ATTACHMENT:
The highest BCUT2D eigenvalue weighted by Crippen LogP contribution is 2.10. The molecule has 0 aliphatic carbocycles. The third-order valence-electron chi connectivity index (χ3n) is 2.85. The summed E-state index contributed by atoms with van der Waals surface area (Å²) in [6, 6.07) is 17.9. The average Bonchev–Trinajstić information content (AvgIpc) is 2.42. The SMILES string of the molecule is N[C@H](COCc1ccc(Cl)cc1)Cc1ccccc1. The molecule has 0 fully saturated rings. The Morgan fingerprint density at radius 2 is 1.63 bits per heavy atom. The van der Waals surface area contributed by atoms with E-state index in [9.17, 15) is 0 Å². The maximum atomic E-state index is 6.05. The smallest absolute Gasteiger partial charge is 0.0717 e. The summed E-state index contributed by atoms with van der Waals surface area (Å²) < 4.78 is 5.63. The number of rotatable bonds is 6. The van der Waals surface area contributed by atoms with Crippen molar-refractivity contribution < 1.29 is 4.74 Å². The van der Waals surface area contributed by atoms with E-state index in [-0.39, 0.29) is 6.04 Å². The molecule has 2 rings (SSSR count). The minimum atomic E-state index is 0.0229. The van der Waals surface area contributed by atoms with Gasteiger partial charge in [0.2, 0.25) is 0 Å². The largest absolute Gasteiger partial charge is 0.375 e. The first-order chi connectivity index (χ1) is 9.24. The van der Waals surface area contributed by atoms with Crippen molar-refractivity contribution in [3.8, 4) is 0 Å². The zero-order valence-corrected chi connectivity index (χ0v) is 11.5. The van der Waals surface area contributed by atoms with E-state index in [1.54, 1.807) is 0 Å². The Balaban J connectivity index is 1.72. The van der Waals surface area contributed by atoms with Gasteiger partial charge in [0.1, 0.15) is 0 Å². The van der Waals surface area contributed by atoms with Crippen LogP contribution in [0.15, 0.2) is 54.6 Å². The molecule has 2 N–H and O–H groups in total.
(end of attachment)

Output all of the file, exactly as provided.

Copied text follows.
The highest BCUT2D eigenvalue weighted by Crippen LogP contribution is 2.10. The molecule has 0 aliphatic carbocycles. The third-order valence-electron chi connectivity index (χ3n) is 2.85. The summed E-state index contributed by atoms with van der Waals surface area (Å²) in [6, 6.07) is 17.9. The average Bonchev–Trinajstić information content (AvgIpc) is 2.42. The SMILES string of the molecule is N[C@H](COCc1ccc(Cl)cc1)Cc1ccccc1. The molecule has 0 fully saturated rings. The Morgan fingerprint density at radius 2 is 1.63 bits per heavy atom. The van der Waals surface area contributed by atoms with E-state index in [9.17, 15) is 0 Å². The maximum atomic E-state index is 6.05. The smallest absolute Gasteiger partial charge is 0.0717 e. The summed E-state index contributed by atoms with van der Waals surface area (Å²) < 4.78 is 5.63. The number of rotatable bonds is 6. The van der Waals surface area contributed by atoms with Crippen molar-refractivity contribution < 1.29 is 4.74 Å². The van der Waals surface area contributed by atoms with E-state index in [-0.39, 0.29) is 6.04 Å². The molecule has 2 rings (SSSR count). The minimum atomic E-state index is 0.0229. The van der Waals surface area contributed by atoms with Gasteiger partial charge in [0.2, 0.25) is 0 Å². The largest absolute Gasteiger partial charge is 0.375 e. The first-order chi connectivity index (χ1) is 9.24. The van der Waals surface area contributed by atoms with Crippen molar-refractivity contribution in [3.8, 4) is 0 Å². The zero-order valence-corrected chi connectivity index (χ0v) is 11.5. The van der Waals surface area contributed by atoms with E-state index in [1.54, 1.807) is 0 Å². The Balaban J connectivity index is 1.72. The van der Waals surface area contributed by atoms with Gasteiger partial charge in [0.1, 0.15) is 0 Å². The van der Waals surface area contributed by atoms with Crippen LogP contribution in [0.15, 0.2) is 54.6 Å². The molecule has 2 N–H and O–H groups in total.